Monday, August 03, 2009


Please excuse me if you caught this story from Yahoo. Last week a bank teller in Seattle was somehow not impressed with a would-be robber standing before him, demanding he fill a large book bag with cash. He threw down the bag, lunged for the crook and demanded to see a weapon. His bluff called, the robber wannabe headed straight for the door and started running, with the teller in pursuit. Several blocks later, the teller brought down the perp (as we hipsters like to call them) and held him until police arrived.
Two days later, the teller was fired for not following company procedure in such incidents. A company spokesperson became mute when asked about it, but the teller was pretty understanding. His instincts just took over, he said, and he understood management's decision. He even described himself as an "adrenaline junkie" and admitted to chasing shoplifters when he worked in retail stores.
I once worked at a bank. It might be overstating it to say the job was boring as Hell, but not by much! This poor guy deserves another chance. Let's hope his next gig is doing repo work, bounty hunting or collecting poisonous snakes. Too bad wing walking seems to have disappeared as a career option. Perhaps the bank could give him a recommendation.

For a long time it seemed that if any dictator on earth had things pretty well sewn up, it would be either Cuba's Castro or Ferdinand Marcos from the Phillipines. Marcos and his family seemed to have a hook in just about everything that happened in the country, and his anti-Communist credentials were good enough to keep the Reagan administration from interfering
But even dictators have opposition, and so it was that "Ninoy" Aqino arrived at the Manilla airport to begin an anti-Marcos movement in 1983. Marcos was one step ahead of his adversary and had him shot dead within a minute of getting off the plane.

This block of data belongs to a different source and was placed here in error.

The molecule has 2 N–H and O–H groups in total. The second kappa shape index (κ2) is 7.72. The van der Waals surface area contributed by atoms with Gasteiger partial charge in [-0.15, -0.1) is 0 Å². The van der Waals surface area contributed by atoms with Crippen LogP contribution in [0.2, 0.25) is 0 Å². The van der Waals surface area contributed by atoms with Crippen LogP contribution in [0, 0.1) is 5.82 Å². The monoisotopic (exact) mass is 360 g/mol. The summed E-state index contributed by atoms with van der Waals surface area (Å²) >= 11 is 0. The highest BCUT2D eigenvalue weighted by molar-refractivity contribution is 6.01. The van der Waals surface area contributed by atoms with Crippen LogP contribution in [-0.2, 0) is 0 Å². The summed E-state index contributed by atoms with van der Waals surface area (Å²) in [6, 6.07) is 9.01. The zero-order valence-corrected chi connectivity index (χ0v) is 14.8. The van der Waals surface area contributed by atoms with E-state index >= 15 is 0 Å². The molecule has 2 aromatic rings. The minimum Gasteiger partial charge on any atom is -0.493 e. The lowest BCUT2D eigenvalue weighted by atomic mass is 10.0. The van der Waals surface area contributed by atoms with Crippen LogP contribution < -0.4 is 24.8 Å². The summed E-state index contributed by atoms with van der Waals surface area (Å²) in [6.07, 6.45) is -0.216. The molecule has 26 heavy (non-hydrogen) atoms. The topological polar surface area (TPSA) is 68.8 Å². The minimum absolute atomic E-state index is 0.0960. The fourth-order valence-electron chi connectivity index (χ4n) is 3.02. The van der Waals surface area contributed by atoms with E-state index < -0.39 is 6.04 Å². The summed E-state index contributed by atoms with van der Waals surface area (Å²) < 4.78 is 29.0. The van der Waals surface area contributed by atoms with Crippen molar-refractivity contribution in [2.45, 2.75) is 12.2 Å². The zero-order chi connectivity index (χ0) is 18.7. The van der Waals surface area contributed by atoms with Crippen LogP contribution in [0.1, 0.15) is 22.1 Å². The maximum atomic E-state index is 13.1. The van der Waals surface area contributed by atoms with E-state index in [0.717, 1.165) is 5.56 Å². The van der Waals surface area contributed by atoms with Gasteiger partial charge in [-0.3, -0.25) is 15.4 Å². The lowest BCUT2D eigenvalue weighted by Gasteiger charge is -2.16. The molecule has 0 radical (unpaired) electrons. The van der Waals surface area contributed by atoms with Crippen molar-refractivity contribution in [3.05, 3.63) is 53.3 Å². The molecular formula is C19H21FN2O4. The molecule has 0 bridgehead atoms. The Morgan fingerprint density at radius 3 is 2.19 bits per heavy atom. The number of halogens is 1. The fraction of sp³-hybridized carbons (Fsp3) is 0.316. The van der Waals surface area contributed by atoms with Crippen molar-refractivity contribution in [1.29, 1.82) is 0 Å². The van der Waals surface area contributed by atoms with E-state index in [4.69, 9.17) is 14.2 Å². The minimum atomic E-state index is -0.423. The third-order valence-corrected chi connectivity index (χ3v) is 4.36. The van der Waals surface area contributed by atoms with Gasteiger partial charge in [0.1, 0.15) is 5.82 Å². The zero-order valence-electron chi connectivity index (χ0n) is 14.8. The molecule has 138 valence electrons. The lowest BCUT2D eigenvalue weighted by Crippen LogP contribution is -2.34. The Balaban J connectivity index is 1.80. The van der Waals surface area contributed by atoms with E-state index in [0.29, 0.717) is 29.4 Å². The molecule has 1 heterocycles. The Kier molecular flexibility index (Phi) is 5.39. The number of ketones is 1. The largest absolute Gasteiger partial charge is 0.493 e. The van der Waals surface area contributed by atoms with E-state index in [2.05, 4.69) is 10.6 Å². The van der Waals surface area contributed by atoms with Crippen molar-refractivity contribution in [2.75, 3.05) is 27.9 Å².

That would have ended the threat to Marcos, but he didn't figure on Aqino's wife, Corazon, who had never done anything political even though her family was well-known. What followed took about three years to complete, but Aqino shocked the world by leading a non-violent movement that ousted the Marcos family and resulted in her taking over as head of state.
Cori was more successful as a candidate than as an actual manager, but the country has managed to keep a narrow grip on democracy ever since those days. Her story represents the rare circumstance of someone prominent taking a stance not only risky to her career, but to her life as well. This exercise in courage would compare, I would say, to the American Founding Fathers who put their lives on the line for their new country and did so against long odds. She had no army except for supporters known as "People's Power", tired of being on the wrong side or right and wrong, but that turned out to be enough.
Mrs. Aqino gets a mention here because he passed away last week at age 76. Her passing was noted by thousands as love for her filled the streets of Manilla.


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